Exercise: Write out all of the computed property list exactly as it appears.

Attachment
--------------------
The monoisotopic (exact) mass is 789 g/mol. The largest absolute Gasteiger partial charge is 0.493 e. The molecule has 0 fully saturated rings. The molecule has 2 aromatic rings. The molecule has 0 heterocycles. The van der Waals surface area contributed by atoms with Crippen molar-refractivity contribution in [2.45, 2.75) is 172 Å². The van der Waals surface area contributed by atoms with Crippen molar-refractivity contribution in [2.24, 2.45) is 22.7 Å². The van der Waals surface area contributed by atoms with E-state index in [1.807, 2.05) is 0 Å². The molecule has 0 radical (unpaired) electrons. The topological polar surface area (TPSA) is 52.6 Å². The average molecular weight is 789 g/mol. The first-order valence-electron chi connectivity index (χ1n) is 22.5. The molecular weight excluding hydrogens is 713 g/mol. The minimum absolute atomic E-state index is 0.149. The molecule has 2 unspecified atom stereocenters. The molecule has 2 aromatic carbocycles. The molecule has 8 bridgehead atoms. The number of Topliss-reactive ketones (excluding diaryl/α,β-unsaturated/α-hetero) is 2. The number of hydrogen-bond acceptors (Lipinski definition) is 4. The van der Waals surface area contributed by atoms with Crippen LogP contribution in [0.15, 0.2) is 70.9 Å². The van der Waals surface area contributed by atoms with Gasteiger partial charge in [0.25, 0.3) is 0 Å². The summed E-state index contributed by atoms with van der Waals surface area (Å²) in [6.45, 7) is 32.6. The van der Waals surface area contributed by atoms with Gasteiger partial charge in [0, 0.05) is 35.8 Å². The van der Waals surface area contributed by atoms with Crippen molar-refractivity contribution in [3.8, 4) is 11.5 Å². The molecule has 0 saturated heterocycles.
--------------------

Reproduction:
The monoisotopic (exact) mass is 789 g/mol. The largest absolute Gasteiger partial charge is 0.493 e. The molecule has 0 fully saturated rings. The molecule has 2 aromatic rings. The molecule has 0 heterocycles. The van der Waals surface area contributed by atoms with Crippen molar-refractivity contribution in [2.45, 2.75) is 172 Å². The van der Waals surface area contributed by atoms with Crippen molar-refractivity contribution in [2.24, 2.45) is 22.7 Å². The van der Waals surface area contributed by atoms with E-state index in [1.807, 2.05) is 0 Å². The molecule has 0 radical (unpaired) electrons. The topological polar surface area (TPSA) is 52.6 Å². The average molecular weight is 789 g/mol. The first-order valence-electron chi connectivity index (χ1n) is 22.5. The molecular weight excluding hydrogens is 713 g/mol. The minimum absolute atomic E-state index is 0.149. The molecule has 2 unspecified atom stereocenters. The molecule has 2 aromatic carbocycles. The molecule has 8 bridgehead atoms. The number of Topliss-reactive ketones (excluding diaryl/α,β-unsaturated/α-hetero) is 2. The number of hydrogen-bond acceptors (Lipinski definition) is 4. The van der Waals surface area contributed by atoms with Crippen LogP contribution in [0.15, 0.2) is 70.9 Å². The van der Waals surface area contributed by atoms with Gasteiger partial charge in [0.25, 0.3) is 0 Å². The summed E-state index contributed by atoms with van der Waals surface area (Å²) in [6.45, 7) is 32.6. The van der Waals surface area contributed by atoms with Gasteiger partial charge in [0, 0.05) is 35.8 Å². The van der Waals surface area contributed by atoms with Crippen molar-refractivity contribution in [3.8, 4) is 11.5 Å². The molecule has 0 saturated heterocycles.